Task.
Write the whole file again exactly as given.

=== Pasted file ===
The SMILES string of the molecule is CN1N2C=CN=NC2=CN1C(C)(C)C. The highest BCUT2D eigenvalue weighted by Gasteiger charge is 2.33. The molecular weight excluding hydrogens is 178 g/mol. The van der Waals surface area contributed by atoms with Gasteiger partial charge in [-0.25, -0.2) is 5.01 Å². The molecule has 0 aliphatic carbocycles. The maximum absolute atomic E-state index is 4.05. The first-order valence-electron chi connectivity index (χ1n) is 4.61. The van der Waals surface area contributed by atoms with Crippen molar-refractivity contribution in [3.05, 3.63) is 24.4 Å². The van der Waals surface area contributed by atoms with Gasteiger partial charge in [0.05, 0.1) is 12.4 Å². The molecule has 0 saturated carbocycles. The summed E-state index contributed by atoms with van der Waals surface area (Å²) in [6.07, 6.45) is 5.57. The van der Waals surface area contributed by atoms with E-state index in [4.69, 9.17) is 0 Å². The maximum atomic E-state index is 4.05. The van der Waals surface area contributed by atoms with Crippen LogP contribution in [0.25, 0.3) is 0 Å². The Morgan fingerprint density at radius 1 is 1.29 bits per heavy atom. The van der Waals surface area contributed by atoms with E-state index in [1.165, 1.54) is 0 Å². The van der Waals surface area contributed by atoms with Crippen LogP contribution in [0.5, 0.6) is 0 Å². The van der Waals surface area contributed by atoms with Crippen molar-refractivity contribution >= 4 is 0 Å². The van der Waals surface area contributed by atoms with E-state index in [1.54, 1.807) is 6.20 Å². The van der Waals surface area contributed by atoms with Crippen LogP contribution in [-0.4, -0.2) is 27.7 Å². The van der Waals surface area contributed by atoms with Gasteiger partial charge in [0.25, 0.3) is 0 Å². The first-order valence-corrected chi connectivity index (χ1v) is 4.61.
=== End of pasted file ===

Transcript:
The SMILES string of the molecule is CN1N2C=CN=NC2=CN1C(C)(C)C. The highest BCUT2D eigenvalue weighted by Gasteiger charge is 2.33. The molecular weight excluding hydrogens is 178 g/mol. The van der Waals surface area contributed by atoms with Gasteiger partial charge in [-0.25, -0.2) is 5.01 Å². The molecule has 0 aliphatic carbocycles. The maximum absolute atomic E-state index is 4.05. The first-order valence-electron chi connectivity index (χ1n) is 4.61. The van der Waals surface area contributed by atoms with Crippen molar-refractivity contribution in [3.05, 3.63) is 24.4 Å². The van der Waals surface area contributed by atoms with Gasteiger partial charge in [0.05, 0.1) is 12.4 Å². The molecule has 0 saturated carbocycles. The summed E-state index contributed by atoms with van der Waals surface area (Å²) in [6.07, 6.45) is 5.57. The van der Waals surface area contributed by atoms with E-state index in [4.69, 9.17) is 0 Å². The maximum atomic E-state index is 4.05. The van der Waals surface area contributed by atoms with Crippen LogP contribution in [0.25, 0.3) is 0 Å². The Morgan fingerprint density at radius 1 is 1.29 bits per heavy atom. The van der Waals surface area contributed by atoms with E-state index in [1.165, 1.54) is 0 Å². The van der Waals surface area contributed by atoms with Crippen LogP contribution in [0.5, 0.6) is 0 Å². The van der Waals surface area contributed by atoms with Crippen molar-refractivity contribution >= 4 is 0 Å². The van der Waals surface area contributed by atoms with E-state index in [1.54, 1.807) is 6.20 Å². The van der Waals surface area contributed by atoms with Crippen LogP contribution in [-0.4, -0.2) is 27.7 Å². The van der Waals surface area contributed by atoms with Gasteiger partial charge in [0.25, 0.3) is 0 Å². The first-order valence-corrected chi connectivity index (χ1v) is 4.61.